The Diagnosis…

March 6, 2016

It’s not the end of the world. It’s just the end of one world. A world you created but then destroyed. It’s not over- just different…as if you never had a plan at all.

Leading up to this day we had been with ECI (Early Childhood Intervention) for six months, seen several doctors, specialist, had a hearing test (both awake and sedated), seen Occupational Therapists privately and through organizations, had speech therapy on the regular, consulted with pediatricians, I had become ill with mono (Epstein Barr Virus) as a result of stress and endless exhaustion, and ultimately lived each day knowing that something was indeed wrong with my son. It sounds ridiculous to think that I wasn’t prepared- but I wasn’t. Not even a little bit. Not at all.

We waited at Child Study Center. He, of course ran back and forth and back and forth in the waiting room touching the walls each time. There were toys but he didn’t play with them- he just ran, carefree. We were called back shortly for the nurse to get a routine height and weight on him. These parts of doctor visits were always difficult. He didn’t understand why he had to stand still on the scale. He would step on after we forced him but then would just run off. We ended up doing what we had to do for many months- I would weigh-in by myself then I would weigh-in holding him (as he kicked and screamed since we were standing still); subtract the difference between the two weigh-ins and you have his weight! I don’t think they even attempted to get his height that day after seeing the struggle at the scale. Blood Pressure readings were (and still are) out of the question as he will not sit still for it- not one bit. So we headed back to “the room” and waited for the developmental pediatrician. I don’t remember anything leading up to the doctor’s arrival- so maybe it’s safe to say the next twenty minutes were uneventful. The doctor came in- honestly I can’t really remember his face, just his voice- that voice will never leave me.

The doctor talked to us about our life history and his history from gestation, to birth, to infancy, and present. All his milestones were documented with approximate dates and occurrences—every infection, doctor’s visit and so on. It was eerie to re-account how “normal” he was through most of his short life and then suddenly it all seemed to spiral out of control until one day it was if he had never been typical at all. All of this was documented in the 40 plus page application I had to fill out to even get the appointment—this was the first of many occasions I would have to tell and re-tell my child’s entire life history.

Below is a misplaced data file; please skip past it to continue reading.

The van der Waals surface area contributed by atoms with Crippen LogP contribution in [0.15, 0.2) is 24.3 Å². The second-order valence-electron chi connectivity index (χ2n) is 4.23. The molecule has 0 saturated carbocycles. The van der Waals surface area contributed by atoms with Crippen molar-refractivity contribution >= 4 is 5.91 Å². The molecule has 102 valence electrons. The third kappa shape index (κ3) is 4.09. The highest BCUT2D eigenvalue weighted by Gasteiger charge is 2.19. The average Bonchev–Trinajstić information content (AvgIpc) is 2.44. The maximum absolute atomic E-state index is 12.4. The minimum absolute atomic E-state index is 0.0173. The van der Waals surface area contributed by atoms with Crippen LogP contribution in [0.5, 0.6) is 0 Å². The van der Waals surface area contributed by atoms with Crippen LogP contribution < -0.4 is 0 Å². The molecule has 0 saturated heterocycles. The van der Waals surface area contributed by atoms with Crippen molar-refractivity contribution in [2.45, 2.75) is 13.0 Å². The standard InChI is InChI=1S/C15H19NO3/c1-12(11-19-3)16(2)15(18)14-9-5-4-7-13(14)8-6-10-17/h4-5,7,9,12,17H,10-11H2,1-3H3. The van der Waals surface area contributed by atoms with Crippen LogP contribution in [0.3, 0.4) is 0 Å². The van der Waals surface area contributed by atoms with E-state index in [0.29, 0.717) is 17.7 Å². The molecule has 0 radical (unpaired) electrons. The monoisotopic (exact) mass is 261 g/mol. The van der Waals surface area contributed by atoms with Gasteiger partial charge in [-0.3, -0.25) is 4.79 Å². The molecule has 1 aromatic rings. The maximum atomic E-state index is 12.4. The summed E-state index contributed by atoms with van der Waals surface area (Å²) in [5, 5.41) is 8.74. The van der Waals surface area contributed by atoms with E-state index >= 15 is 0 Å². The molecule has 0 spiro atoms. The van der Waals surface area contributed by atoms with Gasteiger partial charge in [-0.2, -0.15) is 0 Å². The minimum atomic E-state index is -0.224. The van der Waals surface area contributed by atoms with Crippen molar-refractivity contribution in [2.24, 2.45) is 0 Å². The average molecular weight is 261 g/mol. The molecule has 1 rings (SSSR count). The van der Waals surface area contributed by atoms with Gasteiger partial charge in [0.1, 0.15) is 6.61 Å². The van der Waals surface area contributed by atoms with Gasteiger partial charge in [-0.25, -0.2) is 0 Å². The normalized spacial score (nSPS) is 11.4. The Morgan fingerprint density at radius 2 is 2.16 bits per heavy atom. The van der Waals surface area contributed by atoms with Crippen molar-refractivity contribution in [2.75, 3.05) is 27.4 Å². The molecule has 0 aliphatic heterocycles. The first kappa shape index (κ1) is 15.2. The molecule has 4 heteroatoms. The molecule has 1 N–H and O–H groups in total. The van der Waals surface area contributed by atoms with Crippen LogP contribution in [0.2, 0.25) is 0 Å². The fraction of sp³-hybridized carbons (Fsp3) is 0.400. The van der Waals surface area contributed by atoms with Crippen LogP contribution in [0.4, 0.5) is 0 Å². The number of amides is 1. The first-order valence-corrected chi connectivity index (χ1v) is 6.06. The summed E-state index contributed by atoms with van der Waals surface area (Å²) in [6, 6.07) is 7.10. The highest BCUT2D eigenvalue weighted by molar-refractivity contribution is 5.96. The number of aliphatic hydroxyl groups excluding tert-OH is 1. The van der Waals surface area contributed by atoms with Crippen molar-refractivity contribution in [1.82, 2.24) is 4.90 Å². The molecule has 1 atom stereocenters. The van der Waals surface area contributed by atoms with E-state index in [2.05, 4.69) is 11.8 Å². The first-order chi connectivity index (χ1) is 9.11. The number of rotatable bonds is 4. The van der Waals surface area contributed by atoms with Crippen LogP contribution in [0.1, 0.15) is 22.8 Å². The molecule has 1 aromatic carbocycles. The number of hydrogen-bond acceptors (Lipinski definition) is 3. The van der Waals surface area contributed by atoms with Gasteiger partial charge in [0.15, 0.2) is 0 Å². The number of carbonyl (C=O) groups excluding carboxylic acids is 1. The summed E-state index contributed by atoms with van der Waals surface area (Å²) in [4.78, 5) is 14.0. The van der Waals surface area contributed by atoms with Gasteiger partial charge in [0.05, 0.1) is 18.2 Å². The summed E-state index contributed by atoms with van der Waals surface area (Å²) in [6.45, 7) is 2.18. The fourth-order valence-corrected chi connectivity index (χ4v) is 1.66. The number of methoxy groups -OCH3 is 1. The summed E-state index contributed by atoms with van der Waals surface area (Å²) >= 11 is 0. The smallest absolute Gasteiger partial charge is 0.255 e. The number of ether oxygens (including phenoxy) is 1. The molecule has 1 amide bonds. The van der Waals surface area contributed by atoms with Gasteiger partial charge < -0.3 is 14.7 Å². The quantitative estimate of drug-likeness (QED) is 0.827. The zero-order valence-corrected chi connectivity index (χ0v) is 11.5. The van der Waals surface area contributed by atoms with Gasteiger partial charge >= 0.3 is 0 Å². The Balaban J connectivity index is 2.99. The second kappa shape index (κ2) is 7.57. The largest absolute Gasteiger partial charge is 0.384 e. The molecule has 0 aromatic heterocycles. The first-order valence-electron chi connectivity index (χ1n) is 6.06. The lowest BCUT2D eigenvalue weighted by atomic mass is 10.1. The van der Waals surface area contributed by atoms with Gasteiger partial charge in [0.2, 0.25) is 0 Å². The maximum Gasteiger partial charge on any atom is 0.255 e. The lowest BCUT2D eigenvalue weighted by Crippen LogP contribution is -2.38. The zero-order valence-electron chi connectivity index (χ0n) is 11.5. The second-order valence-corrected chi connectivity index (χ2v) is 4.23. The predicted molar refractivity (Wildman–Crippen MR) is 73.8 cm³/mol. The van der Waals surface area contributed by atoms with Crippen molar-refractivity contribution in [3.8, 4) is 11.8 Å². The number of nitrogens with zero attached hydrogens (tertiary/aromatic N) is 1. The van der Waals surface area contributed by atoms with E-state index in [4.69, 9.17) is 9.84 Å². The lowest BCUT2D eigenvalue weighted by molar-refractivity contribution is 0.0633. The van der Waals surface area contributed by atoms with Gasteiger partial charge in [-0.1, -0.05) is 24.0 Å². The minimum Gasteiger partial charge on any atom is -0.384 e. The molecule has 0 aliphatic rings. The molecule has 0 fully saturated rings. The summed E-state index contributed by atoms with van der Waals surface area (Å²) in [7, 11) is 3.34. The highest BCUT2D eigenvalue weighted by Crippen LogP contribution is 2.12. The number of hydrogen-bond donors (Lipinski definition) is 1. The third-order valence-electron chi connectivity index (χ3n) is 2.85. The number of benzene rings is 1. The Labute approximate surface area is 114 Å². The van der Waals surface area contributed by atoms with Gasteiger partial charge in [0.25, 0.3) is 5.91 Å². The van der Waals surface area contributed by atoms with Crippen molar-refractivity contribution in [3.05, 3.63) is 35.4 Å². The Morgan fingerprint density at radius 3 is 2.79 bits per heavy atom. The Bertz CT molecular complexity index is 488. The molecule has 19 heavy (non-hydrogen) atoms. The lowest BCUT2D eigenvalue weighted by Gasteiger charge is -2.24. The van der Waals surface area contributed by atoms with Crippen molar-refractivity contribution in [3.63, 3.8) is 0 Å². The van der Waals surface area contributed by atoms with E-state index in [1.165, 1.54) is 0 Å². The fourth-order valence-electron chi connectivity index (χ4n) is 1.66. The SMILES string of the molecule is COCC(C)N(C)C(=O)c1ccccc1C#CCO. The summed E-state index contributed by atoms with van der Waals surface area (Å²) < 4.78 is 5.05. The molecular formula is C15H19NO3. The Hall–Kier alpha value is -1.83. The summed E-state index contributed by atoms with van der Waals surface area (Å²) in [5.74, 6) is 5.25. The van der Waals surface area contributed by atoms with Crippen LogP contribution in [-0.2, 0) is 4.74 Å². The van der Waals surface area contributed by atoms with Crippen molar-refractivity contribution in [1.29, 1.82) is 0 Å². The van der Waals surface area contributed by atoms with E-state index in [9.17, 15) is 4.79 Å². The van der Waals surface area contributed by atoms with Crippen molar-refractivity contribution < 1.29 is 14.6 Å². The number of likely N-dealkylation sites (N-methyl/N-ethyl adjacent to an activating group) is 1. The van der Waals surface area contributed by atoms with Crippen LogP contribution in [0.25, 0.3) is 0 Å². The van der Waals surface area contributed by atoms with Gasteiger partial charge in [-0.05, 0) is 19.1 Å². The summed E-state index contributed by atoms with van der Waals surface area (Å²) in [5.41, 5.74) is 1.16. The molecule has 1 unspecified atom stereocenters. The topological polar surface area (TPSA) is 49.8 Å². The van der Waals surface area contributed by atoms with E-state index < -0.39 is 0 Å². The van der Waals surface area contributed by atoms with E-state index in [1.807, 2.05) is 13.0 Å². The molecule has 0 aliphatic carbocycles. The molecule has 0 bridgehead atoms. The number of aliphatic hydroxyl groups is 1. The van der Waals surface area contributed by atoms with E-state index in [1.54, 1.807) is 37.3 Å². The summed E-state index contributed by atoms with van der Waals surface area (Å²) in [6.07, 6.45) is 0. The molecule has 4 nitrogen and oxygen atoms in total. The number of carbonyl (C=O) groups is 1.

He then proceeded to evaluate my son. It went exactly as I predicted… he was content until you made him do something other than run and touch walls. The doctor attempted to get his attention- with no success. He was actually unaware that the doctor had even entered the room (which was the size of a large pantry). Then we tried to get him to sit down so the doctor could assess whether he could point to certain pictures (like a dog). I already knew this was not possible but there was a piece of me that kept saying- maybe he will amaze us! Maybe he is going to do all these tasks and the doctor will tell us that he’s right on track! It was about ten second prayer that this would happen before he was in a full fledged tantrum. He did not want to sit down and he certainly was not going to point to this picture of the dog. He wasn’t even looking at the picture he was just kicking and screaming and trying to escape. Tears gushed from my eyes and I wrestled with him on the floor; attempting to calm and focus him. I wanted to scream- JUST POINT TO THE DOG! IT’S THE ONLY PICTURE THERE, JUST POINT TO IT! Instead I wrestled with him, my tears silently streamed down my face, I couldn’t wipe them, I just let them soak my neck and eventually fall to the floor. I was defeated again by his will to just GO and my grip loosened as he sprinted for the door.

That concluded our “evaluation.” I knew the outcome wasn’t going to be what I thought- and I think then I knew my life was about to change forever. You cannot brace yourself for sudden impact- you just have to absorb it. His diagnosis was borderline severe autism with possible and probable mental retardation; due to his age (25 months) the doctor wrote PDD/ Infantile Autism as his “official” diagnosis for paperwork. All I heard was AUTISM. It was the word I had trained my brain to ignore as this could never be a possibility- or so I thought. The doctor left. I cried and my husband did too. We just held each other. My son was still running around the room. I remember walking back to the car and going to Chick-Fil-a before coming home to our daughter. February 26, 2010 my life changed forever. It was a Friday so there was no work the next day- just the weekend to let it soak in (I don’t think it actually sunk in until weeks after). For a while I thought that was the worst day of my life…now I have a different perspective.

The weeks and months after the diagnosis were the hardest months, but most proactive. My emotions got the best of me at the worst times but I was in overdrive as to how to help my child. What was about to happen next was nothing short of a miracle. Those of you who know us now know that our story gets worse (way worse) but then somehow gets better (way better).

The diagnosis was the death of many things. The loss of “what could have been” is a very real and significant loss. Some days it feels like the pain will never go away- and it never completely does. But this day also brought us a new life with a new perspective, new friends (now so close we call them family), and a new way of thinking. Stay tuned…we spent the next two years fighting our way out of autism.